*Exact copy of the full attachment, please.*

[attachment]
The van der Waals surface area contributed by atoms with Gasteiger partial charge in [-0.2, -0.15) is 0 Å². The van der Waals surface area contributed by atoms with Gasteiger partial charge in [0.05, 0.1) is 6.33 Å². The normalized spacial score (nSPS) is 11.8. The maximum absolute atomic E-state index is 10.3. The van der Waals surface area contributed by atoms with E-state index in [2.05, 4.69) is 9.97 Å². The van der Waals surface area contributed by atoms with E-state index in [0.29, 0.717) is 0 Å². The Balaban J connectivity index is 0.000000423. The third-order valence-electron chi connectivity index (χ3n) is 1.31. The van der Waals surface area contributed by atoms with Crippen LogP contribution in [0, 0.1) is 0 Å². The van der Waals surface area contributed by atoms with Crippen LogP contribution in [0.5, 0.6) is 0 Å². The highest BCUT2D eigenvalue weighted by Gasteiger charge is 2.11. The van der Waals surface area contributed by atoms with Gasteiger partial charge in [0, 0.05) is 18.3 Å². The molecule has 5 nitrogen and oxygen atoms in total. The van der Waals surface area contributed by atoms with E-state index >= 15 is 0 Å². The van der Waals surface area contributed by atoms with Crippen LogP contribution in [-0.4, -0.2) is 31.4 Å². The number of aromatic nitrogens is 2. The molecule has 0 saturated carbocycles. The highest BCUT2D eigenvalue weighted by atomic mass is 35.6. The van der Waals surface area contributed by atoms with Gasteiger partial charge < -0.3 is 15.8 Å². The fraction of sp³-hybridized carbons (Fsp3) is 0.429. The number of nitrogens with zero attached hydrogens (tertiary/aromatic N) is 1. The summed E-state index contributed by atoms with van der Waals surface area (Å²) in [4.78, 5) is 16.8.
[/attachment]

The van der Waals surface area contributed by atoms with Gasteiger partial charge in [-0.2, -0.15) is 0 Å². The van der Waals surface area contributed by atoms with Gasteiger partial charge in [0.05, 0.1) is 6.33 Å². The normalized spacial score (nSPS) is 11.8. The maximum absolute atomic E-state index is 10.3. The van der Waals surface area contributed by atoms with E-state index in [2.05, 4.69) is 9.97 Å². The van der Waals surface area contributed by atoms with E-state index in [0.29, 0.717) is 0 Å². The Balaban J connectivity index is 0.000000423. The third-order valence-electron chi connectivity index (χ3n) is 1.31. The van der Waals surface area contributed by atoms with Crippen LogP contribution in [0, 0.1) is 0 Å². The van der Waals surface area contributed by atoms with Crippen LogP contribution in [0.5, 0.6) is 0 Å². The highest BCUT2D eigenvalue weighted by Gasteiger charge is 2.11. The van der Waals surface area contributed by atoms with Gasteiger partial charge in [0, 0.05) is 18.3 Å². The molecule has 5 nitrogen and oxygen atoms in total. The van der Waals surface area contributed by atoms with E-state index >= 15 is 0 Å². The van der Waals surface area contributed by atoms with Crippen LogP contribution in [-0.4, -0.2) is 31.4 Å². The number of aromatic nitrogens is 2. The molecule has 0 saturated carbocycles. The highest BCUT2D eigenvalue weighted by atomic mass is 35.6. The van der Waals surface area contributed by atoms with Gasteiger partial charge < -0.3 is 15.8 Å². The fraction of sp³-hybridized carbons (Fsp3) is 0.429. The number of nitrogens with zero attached hydrogens (tertiary/aromatic N) is 1. The summed E-state index contributed by atoms with van der Waals surface area (Å²) in [4.78, 5) is 16.8.